Flawless flooring: alternative options for your kitchen
By Gary Baker
Looking for something a bit different for your kitchen flooring? Maybe you want your kitchen floor to have certain qualities that fit in with your home and life for a particular reason?
Many homeowners are still fans of hardwood or tiled floors when it comes to the kitchen, but that doesn’t have to be the only option. Here are some of our favourite alternative options from working with designers and fabricators over the last thirty years…
OK, so this isn’t a new option, but vinyl tiles have come a long way since we started in 1979! They come in many more colours and patterns than your bog standard brown, with many emulating a real stone look. With a bevelled edge you can add extra texture, and they can be laid without grout for easy maintenance.
Eco wooden options
We’re big fans of sustainable design (as you’ve seen from our previous blogs) and there are so many better options for those that want wood for their kitchen flooring. Among the most eco-friendly are cork and bamboo which are actually made from tropical grasses.
Cork feels great underfoot and, being from tropical climates, both materials are resilient when it comes to water spills which make them great for kitchen areas. They also have a bit of give in them, so if you do drop the odd dish it’s less likely to break.
Bamboo and cork are harvested without damaging the tree, making them a much more sustainable option, if a little more expensive than other hardwood materials. Be mindful of air miles too if you’re choosing for sustainability’s sake – your designer should be able to tell you where the material has been sourced from if you’d like to know.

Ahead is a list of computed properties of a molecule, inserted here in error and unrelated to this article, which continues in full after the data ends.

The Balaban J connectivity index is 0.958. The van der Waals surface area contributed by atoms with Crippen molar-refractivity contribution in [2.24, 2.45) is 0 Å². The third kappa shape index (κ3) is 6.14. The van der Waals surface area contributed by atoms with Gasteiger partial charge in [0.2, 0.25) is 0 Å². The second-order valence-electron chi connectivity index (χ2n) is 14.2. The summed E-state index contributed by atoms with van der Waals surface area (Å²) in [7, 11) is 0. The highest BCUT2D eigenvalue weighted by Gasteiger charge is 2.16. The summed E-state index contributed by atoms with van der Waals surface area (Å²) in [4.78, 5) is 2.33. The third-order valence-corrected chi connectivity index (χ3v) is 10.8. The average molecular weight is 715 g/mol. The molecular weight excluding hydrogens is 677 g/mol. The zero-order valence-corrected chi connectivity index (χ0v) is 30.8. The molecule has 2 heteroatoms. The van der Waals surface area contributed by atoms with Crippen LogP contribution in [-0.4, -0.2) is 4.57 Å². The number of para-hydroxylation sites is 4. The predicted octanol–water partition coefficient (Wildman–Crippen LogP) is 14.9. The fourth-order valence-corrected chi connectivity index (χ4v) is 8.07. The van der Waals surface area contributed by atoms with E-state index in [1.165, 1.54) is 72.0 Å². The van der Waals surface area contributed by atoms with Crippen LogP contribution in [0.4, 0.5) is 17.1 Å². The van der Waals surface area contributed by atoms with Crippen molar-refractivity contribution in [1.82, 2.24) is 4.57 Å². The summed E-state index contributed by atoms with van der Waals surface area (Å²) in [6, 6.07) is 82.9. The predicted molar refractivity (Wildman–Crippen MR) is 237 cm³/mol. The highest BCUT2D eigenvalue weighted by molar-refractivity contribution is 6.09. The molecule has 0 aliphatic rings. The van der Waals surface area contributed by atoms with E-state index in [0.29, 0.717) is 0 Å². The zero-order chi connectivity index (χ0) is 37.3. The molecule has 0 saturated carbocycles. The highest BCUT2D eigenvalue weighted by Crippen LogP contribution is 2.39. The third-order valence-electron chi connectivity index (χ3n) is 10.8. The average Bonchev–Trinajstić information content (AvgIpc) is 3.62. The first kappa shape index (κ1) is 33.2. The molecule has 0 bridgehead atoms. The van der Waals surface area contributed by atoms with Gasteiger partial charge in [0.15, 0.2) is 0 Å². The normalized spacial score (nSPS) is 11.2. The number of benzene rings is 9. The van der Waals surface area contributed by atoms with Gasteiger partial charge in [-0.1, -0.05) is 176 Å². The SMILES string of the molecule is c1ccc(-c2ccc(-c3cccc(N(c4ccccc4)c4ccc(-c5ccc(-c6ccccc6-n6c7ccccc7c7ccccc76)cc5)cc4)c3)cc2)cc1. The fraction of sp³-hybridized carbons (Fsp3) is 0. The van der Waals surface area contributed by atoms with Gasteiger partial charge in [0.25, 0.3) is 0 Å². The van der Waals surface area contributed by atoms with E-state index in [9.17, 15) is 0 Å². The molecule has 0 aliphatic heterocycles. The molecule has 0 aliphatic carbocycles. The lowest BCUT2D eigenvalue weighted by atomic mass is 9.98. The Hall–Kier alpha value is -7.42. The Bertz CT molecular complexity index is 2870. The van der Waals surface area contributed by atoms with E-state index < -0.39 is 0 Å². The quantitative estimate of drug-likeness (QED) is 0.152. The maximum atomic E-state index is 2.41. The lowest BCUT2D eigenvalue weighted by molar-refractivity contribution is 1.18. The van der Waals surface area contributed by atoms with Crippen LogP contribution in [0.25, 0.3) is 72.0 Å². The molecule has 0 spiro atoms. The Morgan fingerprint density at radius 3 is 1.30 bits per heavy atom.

Luxury flooring specialists Weldon have created a luxury oak floor with a border in rosewood and Corian that brings something really new to the table. The border is a classical design known as Palmette and Anthemion and this particular version was based on a ceiling lining paper uncovered during the restoration of the private West London property it now sits in.
The homeowner specifically requested the use of bone, but when Weldon searched they could only find it in piano key sized veneers, which led them to consider ‘Bone’ Corian.
Corian is perfect for the kitchen, as its durable, non-porous qualities make it resistant to wear and tear as well as moisture damage and stains.
If you don’t want to spend a fortune, using your existing floorboards could be a brilliant alternative for your kitchen. Properly stained and sealed floorboards are making a comeback and dark staining looks particularly dramatic with high ceilings.
Be warned, you should be mindful of filling any gaps in your floorboards and get professional advice on the suitability of your boards before making this decision. You don’t want to find bits of food getting stuck in the spaces between the boards, or in any damaged parts depending on what lay on top before.
You can find a whole host of kitchen ideas from our authorised Corian fabricators all over the UK in our online gallery, why not take a look to inspire your next project?